"I spent four summers with Chubb, and in my last summer I worked in the Executive Protection department, which handles directors and officers liability, employment practices liability, and fiduciary liability. It was an intriguing combination of law, business, and the applicability of insurance to real-world situations, and I really enjoyed that," Fouché says. "After graduation, I was fortunate to have job offers from Chubb's international department as well as Executive Protection, and I chose Executive Protection."

Before her recent promotion, Fouché served as president of the Commercial Insurance group at Fireman's Fund, where she oversaw a business unit that serves entities with specialized needs. "We deliver our products and services through four underwriting divisions within commercial insurance," she says.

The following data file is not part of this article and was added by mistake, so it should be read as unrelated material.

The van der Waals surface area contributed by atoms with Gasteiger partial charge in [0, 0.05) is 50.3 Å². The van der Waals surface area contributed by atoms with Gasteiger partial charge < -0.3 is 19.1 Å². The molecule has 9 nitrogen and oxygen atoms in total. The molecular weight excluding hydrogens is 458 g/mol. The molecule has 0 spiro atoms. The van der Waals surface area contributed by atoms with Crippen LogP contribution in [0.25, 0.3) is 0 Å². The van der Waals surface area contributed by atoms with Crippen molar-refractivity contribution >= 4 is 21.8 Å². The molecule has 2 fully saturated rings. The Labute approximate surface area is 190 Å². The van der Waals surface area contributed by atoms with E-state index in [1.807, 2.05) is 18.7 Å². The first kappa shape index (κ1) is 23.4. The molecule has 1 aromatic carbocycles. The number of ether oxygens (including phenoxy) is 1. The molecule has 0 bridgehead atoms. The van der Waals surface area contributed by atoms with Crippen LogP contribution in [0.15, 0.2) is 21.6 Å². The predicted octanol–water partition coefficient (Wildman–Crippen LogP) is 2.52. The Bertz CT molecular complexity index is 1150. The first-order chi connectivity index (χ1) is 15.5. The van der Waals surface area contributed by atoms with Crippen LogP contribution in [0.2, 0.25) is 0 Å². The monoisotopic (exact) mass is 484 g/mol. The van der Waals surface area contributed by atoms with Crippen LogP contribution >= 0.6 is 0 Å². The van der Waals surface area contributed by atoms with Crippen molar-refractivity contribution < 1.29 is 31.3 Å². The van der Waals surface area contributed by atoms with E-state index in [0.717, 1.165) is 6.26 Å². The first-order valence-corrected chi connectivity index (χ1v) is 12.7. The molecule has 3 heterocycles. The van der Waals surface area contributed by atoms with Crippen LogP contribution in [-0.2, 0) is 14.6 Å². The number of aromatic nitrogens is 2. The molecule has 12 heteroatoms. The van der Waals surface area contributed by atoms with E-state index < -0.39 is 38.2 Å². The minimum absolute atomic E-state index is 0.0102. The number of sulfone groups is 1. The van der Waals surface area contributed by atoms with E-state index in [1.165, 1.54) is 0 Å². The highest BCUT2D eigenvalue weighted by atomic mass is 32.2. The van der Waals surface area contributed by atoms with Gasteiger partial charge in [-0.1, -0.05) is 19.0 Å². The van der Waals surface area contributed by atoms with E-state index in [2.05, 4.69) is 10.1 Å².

"The divisions are entertainment, small business, middle market, and special risk. In the special risk division, we create programs for affinity groups and associations that are distributed by MGAs, MGUs, and qualified retail agents. Our professional liability unit offers products for lawyers, accountants, allied health professionals, medical facilities, and miscellaneous service professionals. We also work with wholesalers to deliver products on a nonadmitted basis."

Market in flux

Having recently served as head of Fireman's Fund's large and diverse Commercial Insurance group, Fouché offers an informed perspective on key trends in the commercial marketplace.

For Fouché, as for most insurance executives, the number-one issue continues to be the intense competition that has characterized the property/casualty market for several years.